NYC subway shooter will not face charges, Brooklyn DA says citing 'evidence of self-defense': VIDEO

ByEyewitness News ABCNews logo
Friday, March 15, 2024
NYC subway passenger stabbed, shot after confrontation with couple: VIDEO
An NYC subway shooting left a man critically injured as the train was pulling into the Hoyt-Schermerhorn station in Brooklyn, officials said.

No criminal charges are being filed against a 32-year-old man who shot another man during a fight on a Brooklyn subway train as fellow passengers ran for their lives.

On Friday afternoon, the Brooklyn District Attorney's Office cited "evidence of self defense" as the reason no charges are being filed at this time, but the investigation is ongoing.

The 36-year-old victim was shot four times with his own gun. According to police sources, he was armed with a knife and gun and acting as the aggressor when he got into a dispute with a 32-year-old subway rider.

Police say chaos unfolded on the A train at around 4:45 p.m. Thursday at the Hoyt-Schermerhorn station.

As the 32-year-old man boarded the train, he was approached by the 36-year-old, who was already on the train, and a dispute ensued.

Officials said Friday morning that they later determined a woman was also involved in the altercation.

"There was a female that was on the train, apparently with the 32-year-old. it looks like on that video. it captures her involvement in the incident also. It looks like she had a sharp object and cut the 36-year-old male with that sharp object," NYPD Chief of Transit Michael Kemper said.

The woman appeared to stab the victim in the lower back during the fight.

Authorities say that after he was stabbed, the 36-year-old man asked "Did you stab me?" He pulled a gun from his jacket and asked again, "You stabbed me, right?"

The 32-year-old man was able to grab the gun and the 36-year-old man was shot four times -- twice in the right side of the face, once in the neck and once in the chest.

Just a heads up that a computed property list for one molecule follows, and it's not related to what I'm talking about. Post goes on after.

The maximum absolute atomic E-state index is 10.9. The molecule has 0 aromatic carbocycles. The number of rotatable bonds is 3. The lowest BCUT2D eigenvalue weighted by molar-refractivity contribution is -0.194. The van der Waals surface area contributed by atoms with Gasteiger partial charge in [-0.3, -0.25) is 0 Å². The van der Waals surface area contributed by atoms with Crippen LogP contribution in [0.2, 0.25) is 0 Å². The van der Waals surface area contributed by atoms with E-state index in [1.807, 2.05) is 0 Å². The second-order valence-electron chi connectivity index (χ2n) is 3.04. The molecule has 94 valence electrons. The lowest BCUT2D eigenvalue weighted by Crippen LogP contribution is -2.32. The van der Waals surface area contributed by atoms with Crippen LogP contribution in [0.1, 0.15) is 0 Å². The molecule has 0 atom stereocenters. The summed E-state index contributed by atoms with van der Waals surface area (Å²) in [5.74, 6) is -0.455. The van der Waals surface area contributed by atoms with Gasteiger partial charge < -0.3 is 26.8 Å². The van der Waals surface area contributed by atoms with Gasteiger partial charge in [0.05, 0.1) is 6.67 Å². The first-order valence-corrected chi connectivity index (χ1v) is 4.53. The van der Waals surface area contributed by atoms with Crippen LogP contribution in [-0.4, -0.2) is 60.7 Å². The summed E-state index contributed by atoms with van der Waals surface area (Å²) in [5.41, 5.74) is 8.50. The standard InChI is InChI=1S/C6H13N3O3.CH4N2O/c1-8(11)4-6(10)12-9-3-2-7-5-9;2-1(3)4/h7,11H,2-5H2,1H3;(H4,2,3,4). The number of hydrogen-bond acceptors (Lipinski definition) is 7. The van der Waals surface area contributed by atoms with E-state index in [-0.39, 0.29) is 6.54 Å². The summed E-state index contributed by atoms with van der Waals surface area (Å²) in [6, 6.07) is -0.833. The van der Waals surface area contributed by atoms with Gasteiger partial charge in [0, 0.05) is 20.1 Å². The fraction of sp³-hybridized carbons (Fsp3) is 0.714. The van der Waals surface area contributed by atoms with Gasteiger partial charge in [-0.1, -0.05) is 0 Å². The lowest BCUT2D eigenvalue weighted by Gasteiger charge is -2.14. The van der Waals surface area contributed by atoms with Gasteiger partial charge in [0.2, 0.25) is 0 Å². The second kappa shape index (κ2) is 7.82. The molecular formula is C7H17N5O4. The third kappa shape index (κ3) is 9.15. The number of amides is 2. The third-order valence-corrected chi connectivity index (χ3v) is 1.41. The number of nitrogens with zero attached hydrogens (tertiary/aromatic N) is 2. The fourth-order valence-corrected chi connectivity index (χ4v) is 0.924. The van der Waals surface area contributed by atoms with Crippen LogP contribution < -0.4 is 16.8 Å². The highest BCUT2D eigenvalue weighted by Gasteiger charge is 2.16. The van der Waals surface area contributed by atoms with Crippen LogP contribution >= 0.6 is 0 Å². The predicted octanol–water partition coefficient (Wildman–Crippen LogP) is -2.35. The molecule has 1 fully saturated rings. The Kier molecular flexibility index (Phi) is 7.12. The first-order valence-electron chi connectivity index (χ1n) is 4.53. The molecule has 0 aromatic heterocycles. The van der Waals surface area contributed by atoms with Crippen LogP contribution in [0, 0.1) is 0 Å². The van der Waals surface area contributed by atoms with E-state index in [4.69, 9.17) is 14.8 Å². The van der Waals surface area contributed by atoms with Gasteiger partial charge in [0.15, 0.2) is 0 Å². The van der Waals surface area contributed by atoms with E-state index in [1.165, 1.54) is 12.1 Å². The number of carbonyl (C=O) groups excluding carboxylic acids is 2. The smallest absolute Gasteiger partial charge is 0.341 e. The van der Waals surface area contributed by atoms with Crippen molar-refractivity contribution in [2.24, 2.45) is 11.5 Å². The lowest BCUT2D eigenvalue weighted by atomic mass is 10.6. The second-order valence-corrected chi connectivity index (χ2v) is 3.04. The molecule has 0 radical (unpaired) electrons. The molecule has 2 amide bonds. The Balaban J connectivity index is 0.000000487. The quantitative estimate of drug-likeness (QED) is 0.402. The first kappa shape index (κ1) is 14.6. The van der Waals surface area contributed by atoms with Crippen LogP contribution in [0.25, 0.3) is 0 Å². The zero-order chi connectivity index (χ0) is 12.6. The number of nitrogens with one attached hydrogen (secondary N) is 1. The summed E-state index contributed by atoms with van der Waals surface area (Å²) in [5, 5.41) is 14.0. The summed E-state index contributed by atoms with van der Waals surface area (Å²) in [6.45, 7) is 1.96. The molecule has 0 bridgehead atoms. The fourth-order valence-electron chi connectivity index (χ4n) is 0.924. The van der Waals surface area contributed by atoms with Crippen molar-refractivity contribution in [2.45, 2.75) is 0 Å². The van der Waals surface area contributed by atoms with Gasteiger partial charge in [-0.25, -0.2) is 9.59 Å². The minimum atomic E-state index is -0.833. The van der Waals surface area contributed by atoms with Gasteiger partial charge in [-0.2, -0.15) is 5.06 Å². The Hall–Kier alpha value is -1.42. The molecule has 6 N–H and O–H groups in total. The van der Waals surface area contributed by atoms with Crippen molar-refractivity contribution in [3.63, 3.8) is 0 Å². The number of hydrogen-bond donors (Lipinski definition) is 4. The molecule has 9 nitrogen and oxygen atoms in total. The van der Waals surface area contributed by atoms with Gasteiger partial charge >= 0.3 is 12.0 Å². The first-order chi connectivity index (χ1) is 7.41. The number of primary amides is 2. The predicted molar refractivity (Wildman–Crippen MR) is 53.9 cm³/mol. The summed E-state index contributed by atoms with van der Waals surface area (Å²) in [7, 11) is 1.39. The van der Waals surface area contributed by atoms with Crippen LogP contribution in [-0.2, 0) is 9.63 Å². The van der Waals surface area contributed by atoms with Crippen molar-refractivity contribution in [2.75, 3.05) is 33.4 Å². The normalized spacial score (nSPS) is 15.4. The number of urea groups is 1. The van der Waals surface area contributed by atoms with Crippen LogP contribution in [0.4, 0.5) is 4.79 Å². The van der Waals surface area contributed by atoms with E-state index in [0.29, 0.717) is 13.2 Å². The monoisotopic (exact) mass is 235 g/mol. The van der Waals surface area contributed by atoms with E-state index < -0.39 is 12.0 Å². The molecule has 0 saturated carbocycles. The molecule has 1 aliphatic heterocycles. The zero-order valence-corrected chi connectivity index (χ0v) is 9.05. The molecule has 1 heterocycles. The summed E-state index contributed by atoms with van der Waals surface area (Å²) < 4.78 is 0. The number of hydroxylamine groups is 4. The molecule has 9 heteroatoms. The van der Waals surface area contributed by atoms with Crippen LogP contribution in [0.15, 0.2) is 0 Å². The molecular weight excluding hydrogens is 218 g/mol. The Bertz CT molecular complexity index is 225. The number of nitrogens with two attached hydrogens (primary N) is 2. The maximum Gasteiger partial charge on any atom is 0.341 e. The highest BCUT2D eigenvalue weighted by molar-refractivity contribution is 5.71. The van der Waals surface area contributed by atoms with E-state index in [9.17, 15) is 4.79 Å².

Cellphone video from a passenger captured the dispute between the two men, and the frantic moments as passengers scrambled to safety when the shots rang out. One woman can be heard screaming, "Let me out, let me out!"

The full video of the dispute that led to a stabbing and shooting on a NYC subway train in Brooklyn

"I don't think I was going to make it back home. I was next to everything like just like you are in front of me. That's where I was," a commuter recalled.

The train pulled into the Hoyt-Schermerhorn station, where officers heard the shots and flooded the crime scene. Police saw the 32-year-old come out with blood on his face. He went back on the train, walked back out, and was taken down at gunpoint by the officers. Fellow passengers identified him as the gunman.

The 36-year-old was taken to NewYork-Presbyterian Brooklyn Methodist Hospital in critical condition. Authorities say a gun was recovered at the scene and he was caught on video entering the subway without paying the fare.

WATCH | MTA CEO Janno Lieber and NYPD Chief of Transit Michael Kemper give update:

New details have emerged out of the terrifying shooting on a Brooklyn subway.

New York City officials react to subway shooting

MTA CEO Janno Lieber says there is no place for guns on trains and highlighted the dangers posed by illegal firearms.

"To be in an enclosed space with that kind of violence going on is the most unsettling thing that can happen," stated Lieber. "That's why we are pushing for more uniformed officers to be constantly present in the system."

Lieber also thanked Governor Hochul and Mayor Adams. He says their commitment to rider safety, crime deterrence, and crime prevention is paramount.

"Transit crime is 2% of the crime in the city of New York, but it has a huge disproportionate impact on people's sense of safety," he said.

The shooting happened despite the largest deployment of police manpower in the transit system in decades. Last week, the National Guard began conducting random bag checks at major rail terminals.

Mayor Eric Adams has insisted the deployments will not only make New Yorkers feel safer-they will actually be safer.

"The strategy was the right one. We have police officers there and we have police officers who are complementing the traditional transit patrol, who are going into the system and doing inspections and because of that, we made a quick apprehension," Adams said. "We were able to prevent an additional act of violence from that firearm that was in the system."

Adams went on to say that he believes this incident was the result of a person with mental illness.

"A person with severe mental health illness, what appears to be severe mental health illness, got engaged in a very violent way. The investigation is going to take its course," Adams said.